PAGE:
def __init__(self, *args, keyfile=None, certfile=None, ca_certs=None, cert_reqs=ssl.NONE, **kwargs):
    self.ssl_options = {
            'keyfile': keyfile,
            'certfile': certfile,
            'ca_cert': ca_cert,
            'cert_reqs': cert_reqs
    }
    super().__init__(*args, **kwargs)

def get_request(self):
    client, addr = super().get_request()
    client_ssl = ssl.wrap_socket(client, **self._ssl_options, server_side=True)
    return client_ssl, addr

concurrency

using queue to communicate between threads.

use a sentinel value to flag the queue has been ended. sentinel = object()

sentinel = object()

def producer(q): while running: q.put(data) q.put(sentinel)

def consumer1(q): while True: data = q.get() if data is sentinel: q.put(sentinel) # NOTE place it back, so other consumers knows thsi break

if you want to know paticular message has been consumed, pair the data with an Event object.

def producer(q): while running: evt = Event() q.put((data, evt)) ... evt.wait()

def consumer(q): while True: data, evt = q.get() .... evt.set()

the best practice is to pass only immutable data structure in thread, so that no object reference is copied.

if you encounter a qsize problem. it's not good.

locking

use threading.Lock for each object to lock, each new instance gets its own lock. if one thread holds more than one lock, there maybe a deadlock problem.

class SharedCounter(object): def __init__(self, value): self._value = value self._lock = threading.Lock() def incr(self, delta): with self._lock: self._value += delta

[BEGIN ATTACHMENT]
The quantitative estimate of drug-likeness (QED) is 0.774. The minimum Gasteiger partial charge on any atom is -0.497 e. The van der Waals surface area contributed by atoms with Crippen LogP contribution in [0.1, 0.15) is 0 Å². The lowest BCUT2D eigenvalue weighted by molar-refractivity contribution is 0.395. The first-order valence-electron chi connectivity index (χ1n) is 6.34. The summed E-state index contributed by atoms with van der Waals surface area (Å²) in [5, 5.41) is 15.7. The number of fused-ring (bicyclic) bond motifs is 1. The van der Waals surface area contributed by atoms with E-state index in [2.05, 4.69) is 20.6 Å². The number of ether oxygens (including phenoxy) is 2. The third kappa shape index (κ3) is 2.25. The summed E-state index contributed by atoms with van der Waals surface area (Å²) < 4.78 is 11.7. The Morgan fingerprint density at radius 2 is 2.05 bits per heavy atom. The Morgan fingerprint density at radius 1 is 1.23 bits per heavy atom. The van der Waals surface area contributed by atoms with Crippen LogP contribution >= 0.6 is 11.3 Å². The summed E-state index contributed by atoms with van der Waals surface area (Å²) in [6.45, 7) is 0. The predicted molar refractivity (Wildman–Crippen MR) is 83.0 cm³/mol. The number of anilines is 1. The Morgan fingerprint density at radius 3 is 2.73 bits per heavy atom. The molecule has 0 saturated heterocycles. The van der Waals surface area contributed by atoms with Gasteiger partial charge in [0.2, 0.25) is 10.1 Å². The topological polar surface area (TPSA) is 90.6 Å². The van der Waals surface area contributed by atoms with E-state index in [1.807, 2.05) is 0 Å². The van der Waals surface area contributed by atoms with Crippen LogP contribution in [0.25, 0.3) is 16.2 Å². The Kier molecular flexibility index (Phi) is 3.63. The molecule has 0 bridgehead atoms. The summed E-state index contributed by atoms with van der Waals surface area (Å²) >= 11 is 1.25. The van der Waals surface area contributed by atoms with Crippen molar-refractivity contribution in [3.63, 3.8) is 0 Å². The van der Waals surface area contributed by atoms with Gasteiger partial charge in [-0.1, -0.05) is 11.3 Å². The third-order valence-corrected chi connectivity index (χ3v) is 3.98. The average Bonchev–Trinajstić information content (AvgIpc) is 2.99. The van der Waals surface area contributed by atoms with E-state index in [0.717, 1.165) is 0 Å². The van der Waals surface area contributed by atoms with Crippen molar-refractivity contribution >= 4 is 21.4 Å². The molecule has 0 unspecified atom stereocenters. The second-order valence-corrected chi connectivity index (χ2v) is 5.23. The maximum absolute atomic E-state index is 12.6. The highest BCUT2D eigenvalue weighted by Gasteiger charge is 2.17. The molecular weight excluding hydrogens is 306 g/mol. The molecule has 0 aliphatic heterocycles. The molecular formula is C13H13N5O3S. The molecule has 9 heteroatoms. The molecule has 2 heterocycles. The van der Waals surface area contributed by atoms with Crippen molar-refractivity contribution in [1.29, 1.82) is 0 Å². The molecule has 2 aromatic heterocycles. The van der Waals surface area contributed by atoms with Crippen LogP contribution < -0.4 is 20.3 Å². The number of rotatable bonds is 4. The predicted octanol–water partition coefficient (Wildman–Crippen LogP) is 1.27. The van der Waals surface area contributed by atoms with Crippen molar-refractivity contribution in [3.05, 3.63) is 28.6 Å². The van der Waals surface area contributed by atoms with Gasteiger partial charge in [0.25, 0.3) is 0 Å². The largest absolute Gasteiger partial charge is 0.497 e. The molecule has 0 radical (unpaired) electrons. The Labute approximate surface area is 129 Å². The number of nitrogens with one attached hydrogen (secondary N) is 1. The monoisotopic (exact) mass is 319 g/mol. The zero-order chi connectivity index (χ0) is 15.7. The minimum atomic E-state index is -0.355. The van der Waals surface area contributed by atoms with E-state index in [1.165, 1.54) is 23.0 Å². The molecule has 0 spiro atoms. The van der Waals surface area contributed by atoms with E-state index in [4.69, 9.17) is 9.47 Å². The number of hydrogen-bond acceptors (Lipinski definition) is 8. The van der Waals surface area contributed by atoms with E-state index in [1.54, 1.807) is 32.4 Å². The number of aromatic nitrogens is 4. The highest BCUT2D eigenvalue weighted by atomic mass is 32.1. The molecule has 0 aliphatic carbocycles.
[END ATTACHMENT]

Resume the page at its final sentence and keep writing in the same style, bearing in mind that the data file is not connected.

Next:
or you could use a threading.RLock as a class variable not object variable, in this implementation, only one lock is created for all instances of this class. but it's not as fine-grained as above.

class SharedCounter(object): _lock = threading.RLock() def __init__(self, value): self._value = value def incr(self, delta): with self._lock: self._value += delta

a threading.Semaphore is a synchronization primitive based on a shared counter, if the counter is nonzero, the with statement decrements the count and a thread is allowed to proceed.

work_sema = threading.semaphore(5) # max 5 workers

def work(value) with work_sema: do_work(value)

deadlock

cause of deadlock: threads trying to acquire more than one lock

solution: each thread acquires locks in a pre-defined order

other solution: use a watch dog timer, if the process does not reset the timer, then it must be deadlocked

define a ordered lock acquirer

_local = threading.local()

@contextmanager def acquire(*locks): # sort locks by object identifier locks = sorted(locks, key=lambda: x: id(x)) # make sure lock order of previously acquired locks is not violated acquired = getattr(_local, 'acquired', []) if acquired and max(id(lock) for lock in acquired) >= id(locks[0]): raise RuntimeError('Lock Order Violation') # acquire all of the locks acquired.extend(locks) _local.acquired = acquired try: for lock in locks: lock.acquire() yeild finally: # release locks in reverse order of acquistion for lock in reversed(locks): lock.release() del acquired[-len(locks):]

usage

with acquire(lock1, lock2): do_work()

use threading.local to store thread specific values

when using multiprocessing, remember that data and function has to be serialized to call in another process. i.e. only plain def functions can be used, no lambdas, no closures, no callable instances, etc.